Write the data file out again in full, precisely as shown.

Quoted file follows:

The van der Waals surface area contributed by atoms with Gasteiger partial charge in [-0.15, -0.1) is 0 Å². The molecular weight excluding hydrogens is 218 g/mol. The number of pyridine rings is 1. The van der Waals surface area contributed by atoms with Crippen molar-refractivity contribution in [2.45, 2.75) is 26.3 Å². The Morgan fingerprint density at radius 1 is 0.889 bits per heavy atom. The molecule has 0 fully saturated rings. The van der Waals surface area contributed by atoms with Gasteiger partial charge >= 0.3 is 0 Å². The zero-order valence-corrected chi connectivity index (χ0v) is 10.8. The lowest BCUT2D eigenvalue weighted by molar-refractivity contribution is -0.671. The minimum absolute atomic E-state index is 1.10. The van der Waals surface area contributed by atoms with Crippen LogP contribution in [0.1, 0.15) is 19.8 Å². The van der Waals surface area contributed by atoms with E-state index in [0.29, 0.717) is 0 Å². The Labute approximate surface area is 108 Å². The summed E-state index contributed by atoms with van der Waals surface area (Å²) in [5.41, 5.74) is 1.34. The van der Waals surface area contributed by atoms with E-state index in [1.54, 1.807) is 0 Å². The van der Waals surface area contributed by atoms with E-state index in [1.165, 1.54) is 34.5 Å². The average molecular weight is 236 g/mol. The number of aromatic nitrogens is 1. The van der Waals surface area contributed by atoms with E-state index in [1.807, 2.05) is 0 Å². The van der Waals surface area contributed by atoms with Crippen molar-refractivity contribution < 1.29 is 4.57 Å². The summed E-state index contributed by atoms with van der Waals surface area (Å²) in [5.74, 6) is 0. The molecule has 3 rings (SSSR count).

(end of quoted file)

The van der Waals surface area contributed by atoms with Gasteiger partial charge in [-0.15, -0.1) is 0 Å². The molecular weight excluding hydrogens is 218 g/mol. The number of pyridine rings is 1. The van der Waals surface area contributed by atoms with Crippen molar-refractivity contribution in [2.45, 2.75) is 26.3 Å². The Morgan fingerprint density at radius 1 is 0.889 bits per heavy atom. The molecule has 0 fully saturated rings. The van der Waals surface area contributed by atoms with Gasteiger partial charge >= 0.3 is 0 Å². The zero-order valence-corrected chi connectivity index (χ0v) is 10.8. The lowest BCUT2D eigenvalue weighted by molar-refractivity contribution is -0.671. The minimum absolute atomic E-state index is 1.10. The van der Waals surface area contributed by atoms with Crippen LogP contribution in [0.1, 0.15) is 19.8 Å². The van der Waals surface area contributed by atoms with E-state index in [0.29, 0.717) is 0 Å². The Labute approximate surface area is 108 Å². The summed E-state index contributed by atoms with van der Waals surface area (Å²) in [5.41, 5.74) is 1.34. The van der Waals surface area contributed by atoms with E-state index in [1.54, 1.807) is 0 Å². The van der Waals surface area contributed by atoms with E-state index in [1.165, 1.54) is 34.5 Å². The average molecular weight is 236 g/mol. The number of aromatic nitrogens is 1. The van der Waals surface area contributed by atoms with E-state index in [1.807, 2.05) is 0 Å². The van der Waals surface area contributed by atoms with Crippen molar-refractivity contribution < 1.29 is 4.57 Å². The summed E-state index contributed by atoms with van der Waals surface area (Å²) in [5.74, 6) is 0. The molecule has 3 rings (SSSR count).